Amasya is small, only around 90,000 people, and it is tucked into a narrow river valley between cliffs that can only be described as looking like the Cliffs of Insanity from The Princess Bride. It is precisely for this reason that Amasya is such an amazing city – between stretching along a sedimentary green river, the mountains, and the restored white-washed Ottoman buildings, Amasya might as well be set in a fairy tale.
Despite the city’s small size and tranquil setting, it also has a dauntingly long and rich history – like almost any inhabitable spot in Turkey. Used as the capital of the Pontic Kingom around 200 BC, there are still the burial tombs of Pontic aristocracy in the cliff faces which are beautifully light at night. More recently, the Ottomans used the city as a place to educate their children and give them practice in governance. Atatürk also spent significant time in the city planning on how to rally Turkish troops after the dissolution of the Ottoman Empire.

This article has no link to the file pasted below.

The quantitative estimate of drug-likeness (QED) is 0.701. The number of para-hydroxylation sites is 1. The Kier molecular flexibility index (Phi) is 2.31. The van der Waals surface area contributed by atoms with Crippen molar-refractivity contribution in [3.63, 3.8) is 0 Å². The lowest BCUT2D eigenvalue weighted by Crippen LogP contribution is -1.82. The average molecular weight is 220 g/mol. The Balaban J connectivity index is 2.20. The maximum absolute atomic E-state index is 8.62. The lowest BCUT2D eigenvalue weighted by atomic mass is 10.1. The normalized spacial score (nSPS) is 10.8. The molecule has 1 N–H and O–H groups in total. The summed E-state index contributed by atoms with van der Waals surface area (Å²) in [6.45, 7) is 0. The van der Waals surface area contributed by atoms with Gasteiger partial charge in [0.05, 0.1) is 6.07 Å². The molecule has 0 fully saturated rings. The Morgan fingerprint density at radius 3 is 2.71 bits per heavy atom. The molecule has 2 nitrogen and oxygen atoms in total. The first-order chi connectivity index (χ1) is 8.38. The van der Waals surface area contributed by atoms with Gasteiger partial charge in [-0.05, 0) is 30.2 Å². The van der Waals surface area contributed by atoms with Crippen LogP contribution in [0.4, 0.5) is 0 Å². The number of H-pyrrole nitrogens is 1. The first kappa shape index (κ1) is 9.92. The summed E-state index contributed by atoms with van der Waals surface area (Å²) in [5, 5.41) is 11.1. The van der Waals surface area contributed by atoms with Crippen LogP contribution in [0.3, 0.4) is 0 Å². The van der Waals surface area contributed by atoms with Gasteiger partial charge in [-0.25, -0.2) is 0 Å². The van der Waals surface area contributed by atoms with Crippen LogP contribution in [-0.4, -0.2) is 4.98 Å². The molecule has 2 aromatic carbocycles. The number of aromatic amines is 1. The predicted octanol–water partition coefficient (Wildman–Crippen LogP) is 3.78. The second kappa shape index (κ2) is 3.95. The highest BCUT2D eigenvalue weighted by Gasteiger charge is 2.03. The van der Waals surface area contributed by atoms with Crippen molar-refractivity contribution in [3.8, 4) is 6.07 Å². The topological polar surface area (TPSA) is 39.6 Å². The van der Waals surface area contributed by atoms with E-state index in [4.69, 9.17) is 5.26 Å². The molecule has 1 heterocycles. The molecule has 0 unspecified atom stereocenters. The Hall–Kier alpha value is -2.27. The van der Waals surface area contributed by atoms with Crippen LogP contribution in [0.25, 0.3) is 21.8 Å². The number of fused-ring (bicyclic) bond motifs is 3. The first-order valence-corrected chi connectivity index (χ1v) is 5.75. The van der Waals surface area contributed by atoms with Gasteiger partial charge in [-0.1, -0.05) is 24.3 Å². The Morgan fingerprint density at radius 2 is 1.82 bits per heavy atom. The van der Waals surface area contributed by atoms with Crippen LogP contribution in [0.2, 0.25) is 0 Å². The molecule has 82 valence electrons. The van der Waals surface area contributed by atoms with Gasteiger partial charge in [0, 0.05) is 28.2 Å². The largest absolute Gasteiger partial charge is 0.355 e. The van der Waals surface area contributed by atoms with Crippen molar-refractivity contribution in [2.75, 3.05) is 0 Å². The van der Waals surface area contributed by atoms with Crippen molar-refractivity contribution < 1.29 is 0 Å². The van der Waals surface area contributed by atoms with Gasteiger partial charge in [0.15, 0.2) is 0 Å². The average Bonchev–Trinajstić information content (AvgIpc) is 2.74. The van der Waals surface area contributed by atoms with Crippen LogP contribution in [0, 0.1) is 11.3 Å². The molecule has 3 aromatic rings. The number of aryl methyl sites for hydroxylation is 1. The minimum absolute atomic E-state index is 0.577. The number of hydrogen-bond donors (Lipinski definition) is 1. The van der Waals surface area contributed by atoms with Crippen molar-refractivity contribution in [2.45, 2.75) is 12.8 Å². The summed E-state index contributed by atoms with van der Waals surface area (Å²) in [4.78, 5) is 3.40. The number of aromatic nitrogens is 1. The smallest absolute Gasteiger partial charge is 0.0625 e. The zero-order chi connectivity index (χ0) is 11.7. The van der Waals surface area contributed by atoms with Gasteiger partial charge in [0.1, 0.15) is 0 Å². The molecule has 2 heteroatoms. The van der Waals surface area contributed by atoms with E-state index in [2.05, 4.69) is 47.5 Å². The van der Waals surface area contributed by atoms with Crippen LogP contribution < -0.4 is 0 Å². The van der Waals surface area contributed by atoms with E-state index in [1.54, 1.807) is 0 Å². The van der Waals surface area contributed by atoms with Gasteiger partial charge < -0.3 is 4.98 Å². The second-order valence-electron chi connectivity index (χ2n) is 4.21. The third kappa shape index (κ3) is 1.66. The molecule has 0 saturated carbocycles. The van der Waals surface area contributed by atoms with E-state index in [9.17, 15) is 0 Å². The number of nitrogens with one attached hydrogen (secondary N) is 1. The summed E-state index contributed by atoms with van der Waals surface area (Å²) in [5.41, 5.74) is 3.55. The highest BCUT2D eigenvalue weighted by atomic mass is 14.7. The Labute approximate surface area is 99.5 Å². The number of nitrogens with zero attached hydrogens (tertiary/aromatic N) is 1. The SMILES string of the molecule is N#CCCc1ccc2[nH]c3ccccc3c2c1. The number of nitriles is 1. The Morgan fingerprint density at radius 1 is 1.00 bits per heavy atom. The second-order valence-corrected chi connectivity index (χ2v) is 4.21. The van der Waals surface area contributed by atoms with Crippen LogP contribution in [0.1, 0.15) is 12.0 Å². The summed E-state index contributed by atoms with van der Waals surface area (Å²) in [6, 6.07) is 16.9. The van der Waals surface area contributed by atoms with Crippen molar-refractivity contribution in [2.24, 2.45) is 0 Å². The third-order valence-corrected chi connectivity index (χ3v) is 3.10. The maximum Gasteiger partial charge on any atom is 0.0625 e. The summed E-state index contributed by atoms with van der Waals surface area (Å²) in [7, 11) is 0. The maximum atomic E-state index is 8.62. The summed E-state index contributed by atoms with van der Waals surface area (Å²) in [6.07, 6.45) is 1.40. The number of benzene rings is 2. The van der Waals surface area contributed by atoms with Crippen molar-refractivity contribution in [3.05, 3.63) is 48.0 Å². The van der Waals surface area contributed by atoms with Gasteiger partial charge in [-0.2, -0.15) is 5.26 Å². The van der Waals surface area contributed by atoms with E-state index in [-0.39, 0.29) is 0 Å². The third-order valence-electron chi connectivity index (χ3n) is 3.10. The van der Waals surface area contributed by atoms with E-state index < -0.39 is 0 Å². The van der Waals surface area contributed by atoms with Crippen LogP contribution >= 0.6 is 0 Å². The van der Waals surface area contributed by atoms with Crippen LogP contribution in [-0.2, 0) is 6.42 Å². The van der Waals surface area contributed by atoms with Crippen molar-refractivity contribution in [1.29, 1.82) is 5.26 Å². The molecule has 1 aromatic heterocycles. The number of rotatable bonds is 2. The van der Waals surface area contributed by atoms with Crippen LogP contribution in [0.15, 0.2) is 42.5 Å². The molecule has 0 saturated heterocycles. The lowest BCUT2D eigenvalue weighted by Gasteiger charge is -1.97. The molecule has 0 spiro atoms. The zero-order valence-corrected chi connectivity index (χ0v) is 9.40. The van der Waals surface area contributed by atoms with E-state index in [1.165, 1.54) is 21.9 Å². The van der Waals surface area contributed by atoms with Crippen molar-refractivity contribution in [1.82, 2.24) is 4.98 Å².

The city also has some great night life centered around the restored Ottoman mansions along the river. Oh, and did I mention its apples? I’m pretty sure I must have, since Amasya is super famous for the half-red half-green apples that grow there – they’re delicious. You can read about Amasya in more detail here.
Getting there is slightly difficult, as it is a smaller city. From Ankara to Amasya is around a five or six hour bus ride, depending upon traffic conditions. Amasya does not have an airport, although the neighboring city of Merzifon does. From there, it is perhaps a thirty minute bus ride into Amasya proper.
If a bigger city is your cup of tea, don’t miss page 4…